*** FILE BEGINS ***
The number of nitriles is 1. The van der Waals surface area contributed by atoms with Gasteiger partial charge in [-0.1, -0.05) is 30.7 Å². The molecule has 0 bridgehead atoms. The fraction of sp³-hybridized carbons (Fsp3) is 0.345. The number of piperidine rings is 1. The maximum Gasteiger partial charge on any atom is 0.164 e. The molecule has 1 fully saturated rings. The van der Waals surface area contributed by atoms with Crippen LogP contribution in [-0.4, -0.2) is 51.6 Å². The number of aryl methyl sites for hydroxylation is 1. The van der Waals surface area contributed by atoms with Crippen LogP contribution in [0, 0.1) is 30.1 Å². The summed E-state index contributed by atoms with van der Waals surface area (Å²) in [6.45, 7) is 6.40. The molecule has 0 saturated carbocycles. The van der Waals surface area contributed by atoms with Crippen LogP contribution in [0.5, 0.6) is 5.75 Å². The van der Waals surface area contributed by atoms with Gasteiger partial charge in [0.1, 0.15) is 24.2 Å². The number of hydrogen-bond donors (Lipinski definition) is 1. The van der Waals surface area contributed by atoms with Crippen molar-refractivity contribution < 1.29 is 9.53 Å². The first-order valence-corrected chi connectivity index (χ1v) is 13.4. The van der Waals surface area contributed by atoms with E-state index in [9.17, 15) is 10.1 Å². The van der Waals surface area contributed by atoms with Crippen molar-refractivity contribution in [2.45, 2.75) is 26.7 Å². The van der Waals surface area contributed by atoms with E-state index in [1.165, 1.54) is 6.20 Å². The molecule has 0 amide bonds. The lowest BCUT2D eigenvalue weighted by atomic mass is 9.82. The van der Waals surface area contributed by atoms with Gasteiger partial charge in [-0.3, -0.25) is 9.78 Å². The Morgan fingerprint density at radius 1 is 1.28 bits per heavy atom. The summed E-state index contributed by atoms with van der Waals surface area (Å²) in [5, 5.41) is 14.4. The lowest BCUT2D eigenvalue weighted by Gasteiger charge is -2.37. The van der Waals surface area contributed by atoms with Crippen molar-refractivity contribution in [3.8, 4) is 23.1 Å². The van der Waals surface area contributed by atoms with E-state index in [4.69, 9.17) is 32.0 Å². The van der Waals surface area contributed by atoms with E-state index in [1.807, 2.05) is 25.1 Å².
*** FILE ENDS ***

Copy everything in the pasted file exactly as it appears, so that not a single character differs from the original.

The number of nitriles is 1. The van der Waals surface area contributed by atoms with Gasteiger partial charge in [-0.1, -0.05) is 30.7 Å². The molecule has 0 bridgehead atoms. The fraction of sp³-hybridized carbons (Fsp3) is 0.345. The number of piperidine rings is 1. The maximum Gasteiger partial charge on any atom is 0.164 e. The molecule has 1 fully saturated rings. The van der Waals surface area contributed by atoms with Crippen LogP contribution in [-0.4, -0.2) is 51.6 Å². The number of aryl methyl sites for hydroxylation is 1. The van der Waals surface area contributed by atoms with Crippen LogP contribution in [0, 0.1) is 30.1 Å². The summed E-state index contributed by atoms with van der Waals surface area (Å²) in [6.45, 7) is 6.40. The molecule has 0 saturated carbocycles. The van der Waals surface area contributed by atoms with Crippen LogP contribution in [0.5, 0.6) is 5.75 Å². The van der Waals surface area contributed by atoms with Gasteiger partial charge in [0.1, 0.15) is 24.2 Å². The number of hydrogen-bond donors (Lipinski definition) is 1. The van der Waals surface area contributed by atoms with Crippen molar-refractivity contribution < 1.29 is 9.53 Å². The first-order valence-corrected chi connectivity index (χ1v) is 13.4. The van der Waals surface area contributed by atoms with E-state index in [9.17, 15) is 10.1 Å². The van der Waals surface area contributed by atoms with Crippen molar-refractivity contribution in [2.45, 2.75) is 26.7 Å². The van der Waals surface area contributed by atoms with E-state index in [1.165, 1.54) is 6.20 Å². The molecule has 0 amide bonds. The lowest BCUT2D eigenvalue weighted by atomic mass is 9.82. The van der Waals surface area contributed by atoms with Gasteiger partial charge in [-0.3, -0.25) is 9.78 Å². The Morgan fingerprint density at radius 1 is 1.28 bits per heavy atom. The summed E-state index contributed by atoms with van der Waals surface area (Å²) in [5, 5.41) is 14.4. The lowest BCUT2D eigenvalue weighted by Gasteiger charge is -2.37. The van der Waals surface area contributed by atoms with Crippen molar-refractivity contribution in [3.8, 4) is 23.1 Å². The van der Waals surface area contributed by atoms with E-state index in [4.69, 9.17) is 32.0 Å². The van der Waals surface area contributed by atoms with E-state index in [1.807, 2.05) is 25.1 Å².